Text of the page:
Page 1 of 1

LSAT "or" inclusive or exclusive?

Posted: Tue May 25, 2010 4:59 pm
by Roma
On the GMAT in stimuli using the word "or", "or" is always inclusive, not exclusive.
For example, Mark or Mary means both Mark and Mary, not one or the other.
Does the same apply for the LSAT?

Re: LSAT "or" inclusive or exclusive?

Posted: Tue May 25, 2010 5:27 pm
by Atlas LSAT Teacher
The LSAT will say if it's only one or the other: "Tom or Mary, but not both." Otherwise, assume both is an option.

Re: LSAT "or" inclusive or exclusive?

Posted: Tue May 25, 2010 5:28 pm
by quasi-stellar
Yes, I am pretty sure "or" can include both as well. How did you do on GMAT?

Re: LSAT "or" inclusive or exclusive?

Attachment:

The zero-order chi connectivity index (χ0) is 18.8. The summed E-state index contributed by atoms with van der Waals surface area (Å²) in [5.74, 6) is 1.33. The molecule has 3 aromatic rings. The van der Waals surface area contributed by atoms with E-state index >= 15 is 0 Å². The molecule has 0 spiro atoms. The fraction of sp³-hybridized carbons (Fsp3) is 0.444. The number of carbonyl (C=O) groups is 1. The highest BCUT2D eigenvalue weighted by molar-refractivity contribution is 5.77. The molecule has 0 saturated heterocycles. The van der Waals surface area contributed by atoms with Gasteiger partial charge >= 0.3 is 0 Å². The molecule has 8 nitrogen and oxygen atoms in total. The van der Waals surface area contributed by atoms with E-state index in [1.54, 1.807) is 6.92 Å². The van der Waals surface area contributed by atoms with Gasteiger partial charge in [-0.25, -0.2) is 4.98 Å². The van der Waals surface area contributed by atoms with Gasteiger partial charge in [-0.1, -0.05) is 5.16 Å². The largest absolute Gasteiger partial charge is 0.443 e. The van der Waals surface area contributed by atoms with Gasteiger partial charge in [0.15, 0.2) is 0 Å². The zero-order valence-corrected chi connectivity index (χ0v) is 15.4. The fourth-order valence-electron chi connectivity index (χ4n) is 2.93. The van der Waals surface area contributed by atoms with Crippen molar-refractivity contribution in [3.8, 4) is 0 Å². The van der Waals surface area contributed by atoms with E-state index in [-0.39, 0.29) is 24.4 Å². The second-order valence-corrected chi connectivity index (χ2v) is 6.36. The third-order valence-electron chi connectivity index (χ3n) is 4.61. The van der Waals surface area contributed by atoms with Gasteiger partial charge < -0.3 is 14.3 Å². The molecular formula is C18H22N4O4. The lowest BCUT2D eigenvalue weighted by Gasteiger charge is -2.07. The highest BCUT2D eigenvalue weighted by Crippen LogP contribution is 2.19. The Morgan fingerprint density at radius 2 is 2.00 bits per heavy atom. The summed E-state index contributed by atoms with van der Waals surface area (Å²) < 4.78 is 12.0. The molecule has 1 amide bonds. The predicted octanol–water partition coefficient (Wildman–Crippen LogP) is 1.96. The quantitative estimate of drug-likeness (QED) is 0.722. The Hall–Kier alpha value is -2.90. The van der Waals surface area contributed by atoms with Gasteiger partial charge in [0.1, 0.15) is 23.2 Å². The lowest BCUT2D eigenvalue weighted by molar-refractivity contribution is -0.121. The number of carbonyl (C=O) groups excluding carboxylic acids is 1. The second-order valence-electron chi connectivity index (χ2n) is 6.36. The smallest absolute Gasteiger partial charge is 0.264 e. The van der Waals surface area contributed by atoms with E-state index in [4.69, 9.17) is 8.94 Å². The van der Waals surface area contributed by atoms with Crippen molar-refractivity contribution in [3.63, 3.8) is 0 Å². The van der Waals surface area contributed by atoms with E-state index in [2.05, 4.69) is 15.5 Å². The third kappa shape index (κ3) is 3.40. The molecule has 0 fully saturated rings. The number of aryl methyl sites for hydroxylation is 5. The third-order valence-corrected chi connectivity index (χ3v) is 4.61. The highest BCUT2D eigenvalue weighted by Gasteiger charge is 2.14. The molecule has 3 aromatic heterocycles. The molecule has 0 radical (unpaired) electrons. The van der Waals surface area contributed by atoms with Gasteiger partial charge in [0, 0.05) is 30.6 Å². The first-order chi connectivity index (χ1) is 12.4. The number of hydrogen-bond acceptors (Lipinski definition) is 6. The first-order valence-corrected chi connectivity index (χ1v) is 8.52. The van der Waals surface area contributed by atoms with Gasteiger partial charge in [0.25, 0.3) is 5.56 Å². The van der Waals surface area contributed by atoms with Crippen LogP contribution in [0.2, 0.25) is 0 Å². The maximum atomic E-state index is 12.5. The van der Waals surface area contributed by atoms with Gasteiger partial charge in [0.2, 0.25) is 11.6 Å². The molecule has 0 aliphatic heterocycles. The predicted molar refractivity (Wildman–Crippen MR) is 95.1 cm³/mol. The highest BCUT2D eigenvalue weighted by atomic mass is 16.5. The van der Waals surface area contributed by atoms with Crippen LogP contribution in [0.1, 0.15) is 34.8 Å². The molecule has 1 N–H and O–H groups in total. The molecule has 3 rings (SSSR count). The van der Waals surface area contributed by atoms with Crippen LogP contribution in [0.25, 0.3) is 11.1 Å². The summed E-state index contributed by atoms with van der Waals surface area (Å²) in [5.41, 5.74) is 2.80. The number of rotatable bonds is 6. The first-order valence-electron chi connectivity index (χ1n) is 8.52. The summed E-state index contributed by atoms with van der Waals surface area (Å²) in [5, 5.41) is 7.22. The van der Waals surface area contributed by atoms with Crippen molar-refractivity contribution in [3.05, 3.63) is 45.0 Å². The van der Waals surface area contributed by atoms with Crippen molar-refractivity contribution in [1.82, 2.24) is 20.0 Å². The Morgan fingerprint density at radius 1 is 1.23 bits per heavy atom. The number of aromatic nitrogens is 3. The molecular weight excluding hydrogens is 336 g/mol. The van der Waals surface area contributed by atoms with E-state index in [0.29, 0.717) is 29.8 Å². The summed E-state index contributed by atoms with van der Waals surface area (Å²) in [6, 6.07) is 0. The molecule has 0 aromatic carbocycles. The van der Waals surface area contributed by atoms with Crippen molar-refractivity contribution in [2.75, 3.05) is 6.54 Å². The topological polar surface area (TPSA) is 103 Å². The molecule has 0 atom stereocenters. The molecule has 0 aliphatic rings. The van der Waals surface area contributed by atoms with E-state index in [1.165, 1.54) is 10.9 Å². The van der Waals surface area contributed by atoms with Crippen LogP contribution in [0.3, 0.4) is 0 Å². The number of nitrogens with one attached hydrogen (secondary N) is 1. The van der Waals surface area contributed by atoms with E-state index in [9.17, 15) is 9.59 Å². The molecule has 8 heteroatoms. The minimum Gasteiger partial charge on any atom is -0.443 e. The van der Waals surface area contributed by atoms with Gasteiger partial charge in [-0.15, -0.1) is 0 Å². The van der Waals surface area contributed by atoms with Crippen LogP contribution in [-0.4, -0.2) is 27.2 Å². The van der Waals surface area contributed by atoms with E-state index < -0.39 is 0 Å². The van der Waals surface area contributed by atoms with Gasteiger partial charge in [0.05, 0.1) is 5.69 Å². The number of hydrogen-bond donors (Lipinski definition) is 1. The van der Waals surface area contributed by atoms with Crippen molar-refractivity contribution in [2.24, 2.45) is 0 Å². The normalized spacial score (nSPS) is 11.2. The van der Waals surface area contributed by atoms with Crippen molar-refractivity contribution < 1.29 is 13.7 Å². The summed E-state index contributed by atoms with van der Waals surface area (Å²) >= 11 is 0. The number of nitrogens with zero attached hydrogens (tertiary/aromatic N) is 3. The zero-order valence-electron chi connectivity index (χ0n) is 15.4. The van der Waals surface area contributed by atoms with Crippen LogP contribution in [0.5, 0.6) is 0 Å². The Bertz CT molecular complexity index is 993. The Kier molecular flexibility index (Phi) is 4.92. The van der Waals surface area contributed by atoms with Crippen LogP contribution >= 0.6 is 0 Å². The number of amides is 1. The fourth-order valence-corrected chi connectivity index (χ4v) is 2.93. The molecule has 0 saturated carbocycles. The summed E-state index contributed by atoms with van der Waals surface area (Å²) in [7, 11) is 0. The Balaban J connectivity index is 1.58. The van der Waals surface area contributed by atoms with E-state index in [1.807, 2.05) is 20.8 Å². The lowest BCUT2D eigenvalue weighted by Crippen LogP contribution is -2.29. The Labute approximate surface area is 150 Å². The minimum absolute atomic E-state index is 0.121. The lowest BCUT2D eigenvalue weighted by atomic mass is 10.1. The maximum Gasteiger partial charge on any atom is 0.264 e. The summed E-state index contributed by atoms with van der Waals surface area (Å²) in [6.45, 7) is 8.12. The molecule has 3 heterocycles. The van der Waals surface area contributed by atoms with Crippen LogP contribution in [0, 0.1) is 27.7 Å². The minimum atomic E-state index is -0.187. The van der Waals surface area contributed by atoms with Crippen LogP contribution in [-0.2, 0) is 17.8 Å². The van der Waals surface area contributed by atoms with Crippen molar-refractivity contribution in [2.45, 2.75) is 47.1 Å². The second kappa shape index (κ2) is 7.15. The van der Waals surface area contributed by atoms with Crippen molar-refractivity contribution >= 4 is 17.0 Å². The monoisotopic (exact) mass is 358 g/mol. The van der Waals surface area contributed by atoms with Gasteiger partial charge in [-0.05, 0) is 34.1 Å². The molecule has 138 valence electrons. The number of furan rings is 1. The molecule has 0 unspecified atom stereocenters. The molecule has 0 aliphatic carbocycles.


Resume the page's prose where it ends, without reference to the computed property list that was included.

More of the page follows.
Posted: Tue May 25, 2010 5:34 pm
by dakatz
"Or" on the LSAT allows for the possibility of both occurring. So when you see "A or B", assume this means A or B or both, unless specifically told otherwise.

Re: LSAT "or" inclusive or exclusive?

Posted: Tue May 25, 2010 8:58 pm
by LSAT Blog
I agree with all previous responses.

As a follow-up to those, here's a bonus response:

Sometimes, the LSAT will say, "one, the other, or both" - even when it's not necessary to say both.


For example, take the following rule from PT33 (Dec 2000), Game 2 (birds in the forest):

If J, M, or both are in the forest, then so are H.


It could have said the following, and the meaning would have been the same:

If J or M are in the forest, then so are H.


In other words, the "or both" in the original is redundant (unnecessary).

-Steve

Re: LSAT "or" inclusive or exclusive?

Posted: Wed May 26, 2010 9:48 am
by Roma
Thanks for all of your replies!
That answers my question.